When the glassblower died, his house remained.
No one bought it, for it stood in a part of town for which no one had much
use. Seasons made their rounds, and his home was delivered to its former
population of slaves. These creatures, mere envelopes of glass, coiled
through the gathering weeds --- reflections of themselves scribbled the
walls when the sun passed overhead.
Within, the sculptured "self-portrait" of
the artist glared through a window, peering from the midst of creation.
A swirling stream of glass spun from its open mouth, a sort of umbilical
cord that joined to a female form nearby. This, a visitor might presume,
was the fused inamorata the master never had, or a replica of a wife no
one had seen. Further back in the room, glass children sat, but only half-formed,
their hands fondling delicate implements. Were they lounging, merely waiting
for some private amusement to commence? Or were they bored with the prospect
of a life that would never begin, in a limbo of vitreous stolidity?
In one room, glass clocks loomed in the
silence, pendulums wagging like mechanical dogs. Chandeliers, slashing
the light, glared down at them with multifaceted eyes: insects dreaming
of paradise. In other rooms, spectral horses galloped --- as if to mock
the rituals of nature, the glassblower had introduced cats and squirrels
to their pregnant bellies. The small animals seemed to jostle as you watched,
passengers on a ride to nowhere. Why were their eyes so frightened, with
all of time before them?
Still another room, walled obscurely from
the rest, housed a consortium of tongues. Glass tongues, frozen in a paradox
of motion, for the light passing through them spun filagrees of figures
on the walls --- as the sun or moon rose, the figures seemed to bicker,
small battles would break out, and, at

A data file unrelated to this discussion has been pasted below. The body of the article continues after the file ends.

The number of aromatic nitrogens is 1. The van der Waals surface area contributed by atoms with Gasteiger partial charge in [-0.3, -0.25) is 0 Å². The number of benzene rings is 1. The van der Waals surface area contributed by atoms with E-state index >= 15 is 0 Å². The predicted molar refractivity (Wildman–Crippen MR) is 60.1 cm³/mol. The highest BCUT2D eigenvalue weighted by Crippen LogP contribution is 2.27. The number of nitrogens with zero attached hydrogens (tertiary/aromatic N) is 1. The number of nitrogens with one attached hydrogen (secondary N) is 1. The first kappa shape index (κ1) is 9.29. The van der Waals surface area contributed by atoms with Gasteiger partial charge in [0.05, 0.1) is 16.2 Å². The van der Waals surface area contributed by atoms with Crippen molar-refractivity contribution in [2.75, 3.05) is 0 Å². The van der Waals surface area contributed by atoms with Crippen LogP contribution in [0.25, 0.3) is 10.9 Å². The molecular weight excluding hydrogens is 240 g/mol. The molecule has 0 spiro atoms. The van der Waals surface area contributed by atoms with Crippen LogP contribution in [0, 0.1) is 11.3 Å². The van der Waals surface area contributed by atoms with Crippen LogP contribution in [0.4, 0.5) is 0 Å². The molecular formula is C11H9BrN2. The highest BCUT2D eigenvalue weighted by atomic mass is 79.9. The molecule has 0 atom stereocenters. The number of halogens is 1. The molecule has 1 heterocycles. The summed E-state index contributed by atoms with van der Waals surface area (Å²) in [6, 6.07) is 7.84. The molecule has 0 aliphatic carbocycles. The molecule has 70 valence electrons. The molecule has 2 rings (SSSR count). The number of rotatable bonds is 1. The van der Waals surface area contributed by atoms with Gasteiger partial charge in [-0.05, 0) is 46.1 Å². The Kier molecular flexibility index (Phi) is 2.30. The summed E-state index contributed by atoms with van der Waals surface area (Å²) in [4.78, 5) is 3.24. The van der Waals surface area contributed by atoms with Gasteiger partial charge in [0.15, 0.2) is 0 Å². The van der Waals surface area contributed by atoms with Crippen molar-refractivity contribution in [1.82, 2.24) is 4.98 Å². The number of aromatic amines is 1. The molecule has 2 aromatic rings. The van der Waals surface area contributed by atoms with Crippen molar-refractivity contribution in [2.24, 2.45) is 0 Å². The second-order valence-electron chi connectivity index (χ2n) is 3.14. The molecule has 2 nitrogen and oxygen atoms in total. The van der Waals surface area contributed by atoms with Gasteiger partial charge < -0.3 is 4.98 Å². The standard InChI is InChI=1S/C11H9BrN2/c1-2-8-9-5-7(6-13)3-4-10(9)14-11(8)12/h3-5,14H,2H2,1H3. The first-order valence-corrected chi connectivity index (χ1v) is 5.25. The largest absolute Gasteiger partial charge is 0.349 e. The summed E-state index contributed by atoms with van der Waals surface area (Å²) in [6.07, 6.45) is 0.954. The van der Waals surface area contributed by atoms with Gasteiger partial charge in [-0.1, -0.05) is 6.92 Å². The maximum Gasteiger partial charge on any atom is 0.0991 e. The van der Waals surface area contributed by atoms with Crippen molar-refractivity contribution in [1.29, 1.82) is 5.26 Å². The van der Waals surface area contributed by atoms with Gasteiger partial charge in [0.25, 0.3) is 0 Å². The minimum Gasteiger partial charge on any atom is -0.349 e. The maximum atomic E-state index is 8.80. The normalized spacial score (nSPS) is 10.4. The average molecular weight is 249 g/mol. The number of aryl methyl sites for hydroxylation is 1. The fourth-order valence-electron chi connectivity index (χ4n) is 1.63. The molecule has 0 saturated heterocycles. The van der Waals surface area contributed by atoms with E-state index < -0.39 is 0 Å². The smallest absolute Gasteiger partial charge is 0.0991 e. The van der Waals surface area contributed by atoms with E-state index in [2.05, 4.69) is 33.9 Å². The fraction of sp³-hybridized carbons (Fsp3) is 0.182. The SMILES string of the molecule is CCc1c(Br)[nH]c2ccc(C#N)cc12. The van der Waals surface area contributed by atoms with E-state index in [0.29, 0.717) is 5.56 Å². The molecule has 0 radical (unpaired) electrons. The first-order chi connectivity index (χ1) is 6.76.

times, one would fall, or retreat to a
distant point of vantage. Those from town who had passed through the house
made different claims for these creations. They were tongues of fire; to
others, tongues of smoke meandering through the shadows; to others, tongues
of grass, or tongues of frozen waves. Meanwhile, the strange panorama continued
on the walls, as if constructing a film that might never end.
Below, in the deepest room, was a prodigious
pool. But fish, which seemed to swim in its depths, were only glass relics
feeding on surfaces no one could see. And, beyond this invisible bottom
were further glittering fragments, the lurid simulacra of stars that swam,
like fish themselves, in a reflected universe. Other moons soared there,
other suns. And every so often a star would shake loose, a meteor of glass
would rise in the pool, swim to the surface, and break free. One might
follow with incredulous eyes, expecting it to fall, to prove another illusion.
But it would go on, veering at times, but resolutely onward, till it plunged
through the pool of the sky.....
Ghosts still prowl the glassblower's house,
but they are only specters of light. They will go on, as long as the house
is unclaimed, to float through walls or nearby trees, while visitors catch
these strange perturbations of a madman's brain, writing their curious
histories. The rooms remain, closed but somehow connected, as if their
separate rituals will one day fuse in a
vast reticulum of meaning, and the ghosts